BENJAMIN A. LIPSKY, M.D.; ROGER E. PECORARO, M.D.; NANCY J. ROBEN, R.N.; PATRICIA de BLAQUIERE, R.Ph., M.S.; COLLENE J. DELANEY, Ph.D.
▸Requests for reprints should be addressed to Benjamin A. Lipsky, M.D., Seattle Veterans Administration Medical Center, 1660 Columbian Way, South; Seattle, WA 98108.
LIPSKY B., PECORARO R., ROBEN N., de BLAQUIERE P., DELANEY C.; Influenza Vaccination and Warfarin Anticoagulation. Ann Intern Med. 1984;100:835-837. doi: 10.7326/0003-4819-100-6-835
Download citation file:
Published: Ann Intern Med. 1984;100(6):835-837.
Because influenza vaccine can markedly depress hepatic cytochrome P450 activity and may have caused an extreme prolongation of the prothrombin time in one patient receiving warfarin, we studied the effect of influenza vaccine on anticoagulation in 21 male outpatients receiving chronic warfarin therapy. Prothrombin times measured three to five times in the month after vaccination were in the therapeutic range as often as those measured before vaccination. Mean changes in prothrombin times measured after vaccination were not significantly different from those on the day of vaccination or in the 3 months before vaccination. The size of this study assured an 80% chance that any deviation from the observed mean prothrombin times would not exceed 2.1 s. No patient had any bleeding or thromboembolic problems. Thus, influenza vaccination of patients anticoagulated with warfarin appears to be safe.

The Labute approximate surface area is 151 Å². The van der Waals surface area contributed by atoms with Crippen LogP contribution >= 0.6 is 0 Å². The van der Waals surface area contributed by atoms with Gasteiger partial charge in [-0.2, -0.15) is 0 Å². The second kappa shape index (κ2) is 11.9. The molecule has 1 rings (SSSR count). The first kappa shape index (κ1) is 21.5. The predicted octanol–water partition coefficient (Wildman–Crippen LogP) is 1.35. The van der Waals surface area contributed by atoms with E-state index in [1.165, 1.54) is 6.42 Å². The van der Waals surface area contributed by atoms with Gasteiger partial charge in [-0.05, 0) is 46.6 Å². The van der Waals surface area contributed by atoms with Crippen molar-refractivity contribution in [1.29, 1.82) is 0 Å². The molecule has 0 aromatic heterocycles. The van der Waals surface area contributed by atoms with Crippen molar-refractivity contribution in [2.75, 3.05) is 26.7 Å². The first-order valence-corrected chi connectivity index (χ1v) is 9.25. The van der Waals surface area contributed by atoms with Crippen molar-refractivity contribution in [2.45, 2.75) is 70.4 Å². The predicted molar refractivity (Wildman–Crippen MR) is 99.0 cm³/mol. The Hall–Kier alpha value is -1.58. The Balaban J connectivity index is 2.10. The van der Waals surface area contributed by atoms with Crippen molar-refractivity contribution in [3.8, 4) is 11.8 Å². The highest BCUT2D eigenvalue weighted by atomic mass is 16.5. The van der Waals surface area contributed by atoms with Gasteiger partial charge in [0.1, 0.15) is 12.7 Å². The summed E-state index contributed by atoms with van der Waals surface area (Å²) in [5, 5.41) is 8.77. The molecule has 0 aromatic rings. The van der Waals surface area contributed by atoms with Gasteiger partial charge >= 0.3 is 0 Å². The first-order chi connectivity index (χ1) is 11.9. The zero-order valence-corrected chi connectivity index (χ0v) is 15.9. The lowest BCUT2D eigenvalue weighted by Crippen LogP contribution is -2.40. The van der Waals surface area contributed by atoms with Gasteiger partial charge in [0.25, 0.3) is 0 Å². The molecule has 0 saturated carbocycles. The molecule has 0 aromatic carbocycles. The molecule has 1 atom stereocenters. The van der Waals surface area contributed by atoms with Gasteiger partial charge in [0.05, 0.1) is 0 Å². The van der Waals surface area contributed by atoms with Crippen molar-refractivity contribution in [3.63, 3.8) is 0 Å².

to gain full access to the content and tools.
Learn more about subscription options.
Register Now for a free account.
Infectious Disease, Vaccines/Immunization, Influenza, Prevention/Screening.
Results provided by:
Copyright © 2016 American College of Physicians. All Rights Reserved.
Print ISSN: 0003-4819 | Online ISSN: 1539-3704
Conditions of Use
This PDF is available to Subscribers Only